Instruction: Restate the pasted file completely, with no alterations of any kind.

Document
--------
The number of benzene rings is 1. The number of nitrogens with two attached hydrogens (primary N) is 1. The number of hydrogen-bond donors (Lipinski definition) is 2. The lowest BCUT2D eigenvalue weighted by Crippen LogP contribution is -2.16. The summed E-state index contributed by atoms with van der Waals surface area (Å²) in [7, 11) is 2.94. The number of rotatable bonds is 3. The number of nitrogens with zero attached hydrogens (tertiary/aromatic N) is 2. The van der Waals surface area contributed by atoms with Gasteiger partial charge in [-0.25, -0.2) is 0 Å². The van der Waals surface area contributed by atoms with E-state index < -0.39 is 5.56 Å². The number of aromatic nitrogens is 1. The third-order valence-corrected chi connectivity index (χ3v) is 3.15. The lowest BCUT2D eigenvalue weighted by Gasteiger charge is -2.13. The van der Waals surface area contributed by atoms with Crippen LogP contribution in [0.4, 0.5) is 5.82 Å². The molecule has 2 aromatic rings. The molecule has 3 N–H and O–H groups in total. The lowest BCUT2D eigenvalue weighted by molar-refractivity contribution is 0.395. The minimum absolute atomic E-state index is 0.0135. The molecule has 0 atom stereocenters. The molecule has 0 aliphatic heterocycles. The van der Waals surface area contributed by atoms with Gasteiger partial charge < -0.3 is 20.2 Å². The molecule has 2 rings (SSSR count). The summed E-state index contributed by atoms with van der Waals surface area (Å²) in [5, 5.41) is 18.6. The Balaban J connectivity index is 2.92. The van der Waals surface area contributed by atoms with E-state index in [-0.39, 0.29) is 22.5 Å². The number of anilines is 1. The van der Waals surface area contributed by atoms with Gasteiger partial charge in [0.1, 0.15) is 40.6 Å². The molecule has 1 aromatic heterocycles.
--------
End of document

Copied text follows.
The number of benzene rings is 1. The number of nitrogens with two attached hydrogens (primary N) is 1. The number of hydrogen-bond donors (Lipinski definition) is 2. The lowest BCUT2D eigenvalue weighted by Crippen LogP contribution is -2.16. The summed E-state index contributed by atoms with van der Waals surface area (Å²) in [7, 11) is 2.94. The number of rotatable bonds is 3. The number of nitrogens with zero attached hydrogens (tertiary/aromatic N) is 2. The van der Waals surface area contributed by atoms with Gasteiger partial charge in [-0.25, -0.2) is 0 Å². The van der Waals surface area contributed by atoms with E-state index < -0.39 is 5.56 Å². The number of aromatic nitrogens is 1. The third-order valence-corrected chi connectivity index (χ3v) is 3.15. The lowest BCUT2D eigenvalue weighted by Gasteiger charge is -2.13. The van der Waals surface area contributed by atoms with Crippen LogP contribution in [0.4, 0.5) is 5.82 Å². The molecule has 2 aromatic rings. The molecule has 3 N–H and O–H groups in total. The lowest BCUT2D eigenvalue weighted by molar-refractivity contribution is 0.395. The minimum absolute atomic E-state index is 0.0135. The molecule has 0 atom stereocenters. The molecule has 0 aliphatic heterocycles. The van der Waals surface area contributed by atoms with Gasteiger partial charge < -0.3 is 20.2 Å². The molecule has 2 rings (SSSR count). The summed E-state index contributed by atoms with van der Waals surface area (Å²) in [5, 5.41) is 18.6. The Balaban J connectivity index is 2.92. The van der Waals surface area contributed by atoms with E-state index in [-0.39, 0.29) is 22.5 Å². The number of anilines is 1. The van der Waals surface area contributed by atoms with Gasteiger partial charge in [0.1, 0.15) is 40.6 Å². The molecule has 1 aromatic heterocycles.